Wólczańska street remains deeply embedded in the city’s history. It used to be a street lined up with factories, palatial residences, villas, and townhouses. Its origins date back to 1825, when this particular area was separated from the village of Wólka. During the city’s rapid development, the factory owners like Kindermann, Lange, Richter, Huffer and the Schweikert brothers had their proud residences put up there. During World War II, the street lost many of its original buildings. In November 1939, a synagogue located at number 6, i.e. on the plot adjacent to the 4 Wólczańska development project. The Jewish temple was commonly dubbed "The Lithuanians’ synagogue", as the Jews who had arrived in the Kingdom of Poland in the years 1891-1892 and 1905-1907 happened to originate from the Russian zone of settlement, mainly from Russia’s western governorates, presently the territories of Lithuania and northern Belarus. Currently, the site accommodates a parking lot and an adjacent private school building.
The construction of the six-storey townhouse at 4 Wólczańska street commenced in 1913, and was completed a year later. The building had a nearly rectangular footprint and consisted of a front building, two side annexes, and a closing transverse annexe.
From the side overlooking Wólczańska street, the entrance is decorated by an antique, double-winged, latticework gate, with a transom light, and a radial arrangement of muntins, and an oculus made over the entrance door to the staircase. In front of the main gate, two dwarf-shaped doorstoppers are also worthy of attention. On both sides of the building, two overhangs (bay window arrangements) with balconies, topped with the arch-shaped crests were designed. Decorative floor tiles with floral ornamentation survived the ravages of time, as did the wrought-iron, latticework balustrades boasting rich floral motifs, and geometrical patterns on the landings.
The representative frontal façade facing the Wólczańska street is characterised by the early-modernist architecture, eloquently enhanced with sophisticated ornamentation, directly evocative of the Baroque and Art Nouveau styles. The façade is set on a high plinth with stylish rustication at the ground floor level. The upper part of the façade is accentuated with vertical divisions.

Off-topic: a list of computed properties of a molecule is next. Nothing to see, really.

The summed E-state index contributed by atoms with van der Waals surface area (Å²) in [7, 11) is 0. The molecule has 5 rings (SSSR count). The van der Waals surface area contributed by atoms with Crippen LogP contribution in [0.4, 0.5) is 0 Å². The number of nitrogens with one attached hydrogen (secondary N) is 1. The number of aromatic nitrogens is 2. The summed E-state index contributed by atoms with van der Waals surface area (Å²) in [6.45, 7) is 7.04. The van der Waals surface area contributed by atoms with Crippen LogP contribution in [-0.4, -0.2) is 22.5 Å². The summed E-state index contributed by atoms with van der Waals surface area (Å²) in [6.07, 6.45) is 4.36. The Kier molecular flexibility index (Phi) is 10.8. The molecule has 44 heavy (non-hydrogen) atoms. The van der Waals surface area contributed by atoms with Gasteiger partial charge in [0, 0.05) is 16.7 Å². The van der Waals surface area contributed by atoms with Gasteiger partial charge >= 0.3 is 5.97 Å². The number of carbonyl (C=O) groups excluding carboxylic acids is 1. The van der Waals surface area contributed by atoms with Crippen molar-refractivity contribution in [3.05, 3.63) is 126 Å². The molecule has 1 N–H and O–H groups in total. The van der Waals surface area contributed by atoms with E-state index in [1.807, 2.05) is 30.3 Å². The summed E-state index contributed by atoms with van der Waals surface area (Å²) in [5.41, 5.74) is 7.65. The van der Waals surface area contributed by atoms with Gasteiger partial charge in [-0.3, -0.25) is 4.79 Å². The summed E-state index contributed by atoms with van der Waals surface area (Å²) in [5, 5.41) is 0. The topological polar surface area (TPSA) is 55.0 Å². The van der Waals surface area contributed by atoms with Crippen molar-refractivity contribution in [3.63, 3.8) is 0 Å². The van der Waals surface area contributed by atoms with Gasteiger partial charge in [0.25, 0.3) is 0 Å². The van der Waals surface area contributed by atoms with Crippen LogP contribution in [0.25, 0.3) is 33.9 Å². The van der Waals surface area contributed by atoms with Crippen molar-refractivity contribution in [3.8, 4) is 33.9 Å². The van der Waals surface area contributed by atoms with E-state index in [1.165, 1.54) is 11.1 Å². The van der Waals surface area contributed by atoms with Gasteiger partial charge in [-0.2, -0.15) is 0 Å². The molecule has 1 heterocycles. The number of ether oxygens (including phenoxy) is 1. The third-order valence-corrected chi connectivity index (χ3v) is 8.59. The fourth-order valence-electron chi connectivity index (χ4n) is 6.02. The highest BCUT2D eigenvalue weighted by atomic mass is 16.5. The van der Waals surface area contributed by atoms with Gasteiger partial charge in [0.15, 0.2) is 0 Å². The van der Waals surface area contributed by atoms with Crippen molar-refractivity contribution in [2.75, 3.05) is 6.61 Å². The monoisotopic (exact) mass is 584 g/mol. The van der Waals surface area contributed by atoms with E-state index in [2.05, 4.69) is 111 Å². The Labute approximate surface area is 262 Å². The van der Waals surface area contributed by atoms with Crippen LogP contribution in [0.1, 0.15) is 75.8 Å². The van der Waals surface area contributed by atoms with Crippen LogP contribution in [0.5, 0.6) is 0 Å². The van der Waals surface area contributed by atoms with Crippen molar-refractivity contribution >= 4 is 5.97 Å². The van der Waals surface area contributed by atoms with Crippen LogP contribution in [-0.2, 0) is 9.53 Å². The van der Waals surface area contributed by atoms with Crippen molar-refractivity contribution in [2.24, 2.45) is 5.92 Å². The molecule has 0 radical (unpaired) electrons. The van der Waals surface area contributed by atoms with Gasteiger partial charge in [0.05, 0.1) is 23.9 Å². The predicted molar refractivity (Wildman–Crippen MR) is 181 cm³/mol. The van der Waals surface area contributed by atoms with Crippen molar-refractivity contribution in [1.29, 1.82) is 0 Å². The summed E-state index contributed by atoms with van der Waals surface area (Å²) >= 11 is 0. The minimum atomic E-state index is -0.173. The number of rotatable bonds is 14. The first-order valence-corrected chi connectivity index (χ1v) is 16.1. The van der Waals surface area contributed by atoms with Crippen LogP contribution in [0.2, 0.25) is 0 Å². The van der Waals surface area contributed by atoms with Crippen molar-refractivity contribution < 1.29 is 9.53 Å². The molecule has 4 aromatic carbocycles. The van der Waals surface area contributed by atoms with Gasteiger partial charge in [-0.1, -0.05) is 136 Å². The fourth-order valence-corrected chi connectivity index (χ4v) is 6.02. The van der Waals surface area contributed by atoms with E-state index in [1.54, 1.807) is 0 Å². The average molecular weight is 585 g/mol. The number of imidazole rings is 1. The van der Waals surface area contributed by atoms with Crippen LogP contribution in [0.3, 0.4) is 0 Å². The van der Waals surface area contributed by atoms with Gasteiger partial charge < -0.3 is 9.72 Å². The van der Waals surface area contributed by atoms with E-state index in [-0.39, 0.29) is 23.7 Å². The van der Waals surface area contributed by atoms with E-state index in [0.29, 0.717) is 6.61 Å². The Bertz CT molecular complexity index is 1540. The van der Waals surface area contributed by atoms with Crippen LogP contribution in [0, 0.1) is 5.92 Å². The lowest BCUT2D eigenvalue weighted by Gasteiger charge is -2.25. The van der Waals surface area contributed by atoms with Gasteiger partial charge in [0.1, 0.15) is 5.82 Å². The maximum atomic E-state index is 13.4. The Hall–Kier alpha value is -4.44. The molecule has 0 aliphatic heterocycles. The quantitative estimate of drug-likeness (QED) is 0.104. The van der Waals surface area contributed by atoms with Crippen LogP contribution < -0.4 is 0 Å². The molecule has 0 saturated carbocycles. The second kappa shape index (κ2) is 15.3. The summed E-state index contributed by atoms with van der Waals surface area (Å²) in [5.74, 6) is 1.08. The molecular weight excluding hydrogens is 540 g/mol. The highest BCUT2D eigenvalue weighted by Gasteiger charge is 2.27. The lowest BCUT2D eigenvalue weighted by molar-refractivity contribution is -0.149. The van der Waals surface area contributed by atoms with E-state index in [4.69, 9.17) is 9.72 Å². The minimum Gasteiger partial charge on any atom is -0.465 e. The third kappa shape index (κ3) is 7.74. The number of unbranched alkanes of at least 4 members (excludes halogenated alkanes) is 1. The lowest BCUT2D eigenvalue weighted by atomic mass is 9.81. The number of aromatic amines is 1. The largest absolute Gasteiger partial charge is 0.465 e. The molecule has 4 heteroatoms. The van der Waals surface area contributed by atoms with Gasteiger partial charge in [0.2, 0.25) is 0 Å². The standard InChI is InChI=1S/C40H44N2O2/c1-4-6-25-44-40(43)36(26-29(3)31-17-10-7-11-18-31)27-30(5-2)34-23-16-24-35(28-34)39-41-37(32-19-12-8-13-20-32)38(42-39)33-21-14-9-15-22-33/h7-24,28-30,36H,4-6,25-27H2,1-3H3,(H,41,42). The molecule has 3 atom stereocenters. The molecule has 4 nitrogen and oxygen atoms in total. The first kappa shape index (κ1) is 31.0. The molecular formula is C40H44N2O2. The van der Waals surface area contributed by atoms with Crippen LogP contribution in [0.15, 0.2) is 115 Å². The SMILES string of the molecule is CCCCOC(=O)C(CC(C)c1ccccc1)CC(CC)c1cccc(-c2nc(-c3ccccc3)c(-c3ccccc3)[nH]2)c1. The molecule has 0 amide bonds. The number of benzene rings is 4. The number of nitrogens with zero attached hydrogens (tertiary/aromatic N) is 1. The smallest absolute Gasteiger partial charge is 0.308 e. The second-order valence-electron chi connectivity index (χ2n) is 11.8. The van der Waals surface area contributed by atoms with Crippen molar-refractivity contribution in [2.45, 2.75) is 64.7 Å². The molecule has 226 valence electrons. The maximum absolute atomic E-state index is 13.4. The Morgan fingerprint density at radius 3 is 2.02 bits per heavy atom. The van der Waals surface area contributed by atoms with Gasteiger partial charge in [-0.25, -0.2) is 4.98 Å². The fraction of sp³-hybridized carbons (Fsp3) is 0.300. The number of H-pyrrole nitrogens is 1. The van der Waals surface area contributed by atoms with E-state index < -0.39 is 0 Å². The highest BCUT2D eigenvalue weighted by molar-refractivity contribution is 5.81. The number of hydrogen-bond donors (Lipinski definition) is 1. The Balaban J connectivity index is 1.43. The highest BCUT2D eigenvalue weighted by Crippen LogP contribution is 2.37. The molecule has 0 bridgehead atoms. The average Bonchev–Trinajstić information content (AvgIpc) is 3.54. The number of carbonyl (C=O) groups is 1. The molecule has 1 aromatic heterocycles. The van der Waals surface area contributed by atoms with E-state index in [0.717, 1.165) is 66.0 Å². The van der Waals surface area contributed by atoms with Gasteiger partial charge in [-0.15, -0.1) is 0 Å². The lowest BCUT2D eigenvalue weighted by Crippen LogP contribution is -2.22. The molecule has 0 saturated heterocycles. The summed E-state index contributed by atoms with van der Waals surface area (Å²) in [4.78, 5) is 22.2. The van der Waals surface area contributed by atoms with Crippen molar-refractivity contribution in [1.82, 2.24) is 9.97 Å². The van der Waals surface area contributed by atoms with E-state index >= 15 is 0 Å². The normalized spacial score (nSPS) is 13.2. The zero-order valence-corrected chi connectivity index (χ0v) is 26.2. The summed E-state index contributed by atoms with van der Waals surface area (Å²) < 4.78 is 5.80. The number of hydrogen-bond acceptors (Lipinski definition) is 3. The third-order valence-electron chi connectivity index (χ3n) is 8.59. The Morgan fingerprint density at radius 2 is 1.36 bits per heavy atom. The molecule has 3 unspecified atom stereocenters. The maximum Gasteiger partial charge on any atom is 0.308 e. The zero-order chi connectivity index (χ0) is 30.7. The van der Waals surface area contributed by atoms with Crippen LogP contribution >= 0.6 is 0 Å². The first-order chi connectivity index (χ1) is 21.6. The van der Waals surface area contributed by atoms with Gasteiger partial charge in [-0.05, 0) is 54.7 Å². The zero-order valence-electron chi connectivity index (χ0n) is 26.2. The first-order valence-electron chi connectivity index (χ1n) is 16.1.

In the central area of the façade, between the bay window overhangs, the window axes are separated by the three-storey pilasters, faced off with white ceramic tiles along their lengths.
The pilaster bases rest on a wide panelled frieze covered with cornices, separating the ground floor from the first floor. The frieze is filled with rectangular window panels with a stucco decoration provided by a repetitive floral motif.
Between the first and second floor storeys, there is a narrow meandering frieze whose line is interrupted by the inter-window pilasters. Over the frieze, there are convex window panels decorated with centrally placed square buttons lined with astragal edges.
Under the third floor windows, there are square, smooth-surfaced panels. The attic level in the central part of the façade is separated at the bottom by a cordon cornice, whereas at the top by a stepped crown cornice, also encircling the tops of the bay window overhangs. The attic windows are lined by the bands.
The façades of the side annexes are decorated in the same way as the rear façade of the front building. They have profiled ground floor window bands, rectangular panels between the windows, some of them faced off with speckled plaster, as well as the cordon cornices and a crowning cornice.